How would Narendra Modi actually woo potential allies in a post-election scenario? Presuming that the BJP will be the single largest party and will get an invite to form government, sources close to Modi reveal that his most potent ploy to appeal to regional parties would be to begin the process of financial reorganisation, giving greater fiscal power to the states.
This could potentially be a powerful card as numerous states continually complain about the overreach of the central government. Although it is not one of the aspects of his speeches that gets attention, Modi has consistently spoken of a genuine, greater federalism. A senior BJP leader says that would involve revisiting Centre-state relations and “reshaping the way the Centre does business with the states”.
In other words, scrap the Planning Commission, which anyway is not a constitutionally entitled body but created by an executive order passed in 1950 by India’s first prime minister Jawaharlal Nehru (he was also its first chairman). Columnist Swapan Dasgupta, seen as being close to Modi, says, “Left to himself, Modi is likely to undertake the whittling down of the Planning Commission. What Modi would like to do is put more money in the hands of the Finance Commission (an autonomous body appointed by the government) that sets a criterion for distribution of funds between Centre and states.”
Arvind Panagariya, professor of economics at Columbia University in the US, who is also believed to have influenced the economic thinking of Modi, also declared at a public function last week that the nation should think of doing away with structures like the Planning Commission.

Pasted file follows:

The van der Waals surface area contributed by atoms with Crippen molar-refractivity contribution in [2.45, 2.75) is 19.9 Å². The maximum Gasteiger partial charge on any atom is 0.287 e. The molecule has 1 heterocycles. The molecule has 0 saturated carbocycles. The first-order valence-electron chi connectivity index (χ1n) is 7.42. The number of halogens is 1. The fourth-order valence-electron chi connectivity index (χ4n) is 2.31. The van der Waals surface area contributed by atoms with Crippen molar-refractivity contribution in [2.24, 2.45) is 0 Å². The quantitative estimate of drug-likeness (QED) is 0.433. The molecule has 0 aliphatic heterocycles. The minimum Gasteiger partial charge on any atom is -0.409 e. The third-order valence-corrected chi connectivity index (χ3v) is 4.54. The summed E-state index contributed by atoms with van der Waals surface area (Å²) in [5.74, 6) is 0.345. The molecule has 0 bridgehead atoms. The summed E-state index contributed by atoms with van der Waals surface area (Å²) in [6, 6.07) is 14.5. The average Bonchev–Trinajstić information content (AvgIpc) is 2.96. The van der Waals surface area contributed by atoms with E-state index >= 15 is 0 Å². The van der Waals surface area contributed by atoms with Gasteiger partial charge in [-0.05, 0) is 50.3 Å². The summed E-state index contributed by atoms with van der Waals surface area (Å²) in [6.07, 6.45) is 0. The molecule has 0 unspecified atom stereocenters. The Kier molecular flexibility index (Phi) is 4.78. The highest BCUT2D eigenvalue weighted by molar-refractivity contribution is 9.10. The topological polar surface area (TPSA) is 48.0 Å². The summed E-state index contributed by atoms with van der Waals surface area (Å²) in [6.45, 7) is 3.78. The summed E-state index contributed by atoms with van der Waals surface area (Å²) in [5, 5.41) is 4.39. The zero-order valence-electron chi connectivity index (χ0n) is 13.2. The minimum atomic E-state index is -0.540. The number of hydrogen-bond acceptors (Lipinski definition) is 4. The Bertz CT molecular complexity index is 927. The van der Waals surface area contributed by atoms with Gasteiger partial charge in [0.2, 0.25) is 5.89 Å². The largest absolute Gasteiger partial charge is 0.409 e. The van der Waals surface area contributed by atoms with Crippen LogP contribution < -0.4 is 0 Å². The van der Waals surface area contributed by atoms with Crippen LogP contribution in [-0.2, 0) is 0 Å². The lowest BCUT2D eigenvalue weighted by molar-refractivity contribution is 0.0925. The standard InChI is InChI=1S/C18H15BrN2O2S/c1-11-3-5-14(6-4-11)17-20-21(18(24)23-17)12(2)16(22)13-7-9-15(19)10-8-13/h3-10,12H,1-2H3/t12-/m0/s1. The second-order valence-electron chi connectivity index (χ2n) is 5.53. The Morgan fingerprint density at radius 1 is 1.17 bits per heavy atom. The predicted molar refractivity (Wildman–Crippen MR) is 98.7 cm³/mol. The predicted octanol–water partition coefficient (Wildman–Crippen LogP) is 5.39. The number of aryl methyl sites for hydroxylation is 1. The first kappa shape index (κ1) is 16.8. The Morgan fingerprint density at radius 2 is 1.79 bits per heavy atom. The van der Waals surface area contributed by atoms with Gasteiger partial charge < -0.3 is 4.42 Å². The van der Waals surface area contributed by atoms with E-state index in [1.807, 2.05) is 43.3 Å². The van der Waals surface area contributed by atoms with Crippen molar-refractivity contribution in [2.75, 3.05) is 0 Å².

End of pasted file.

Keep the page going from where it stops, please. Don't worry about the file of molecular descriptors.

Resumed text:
Were Modi to actually be in a position to begin this process, it would certainly appeal to the states. Just about two years ago, SP leader Mulayam Singh Yadav had asked for the sacking of Planning Commission deputy chairman Montek Singh Ahluwalia when the institution came up with new poverty guidelines. According to its website, the commission is mandated with “formulating plans for the most efficient and balanced utilisation of resources and determining priorities”. In other words, it’s the sort of institution that tells the states what to do—no surprises then why so many would be delighted to see it circumscribed. From Mamata in Bengal to Jayalalitha in Tamil Nadu, Naveen Patnaik in Orissa to Nitish Kumar in Bihar, all have in the last few years spoken again central writ in the states. There is a strong argument for greater economic federalism for the states, squeezed as they are by the Centre at the top and local bodies in the state unit.
However, there are two aspects to this that certain Modi advisors have been advocating. First, the BJP is traditionally a votary of a strong Centre and were Modi suddenly to become the catalyst for devolution of central powers, it would be quite radical. It would also be quite ironical, as Modi has centralised power in his own hands during his reign in Gujarat, cutting all other institutions to size, including wings of the Sangh parivar that have deep roots in the state.
The other significant point is that such a process could only begin were the BJP under Modi to get a 200-plus figure and then manage a minority government. A great deal of imagination and innovation would have to be applied to run a minority government, and greater federal power would certainly be a canny thing to advocate.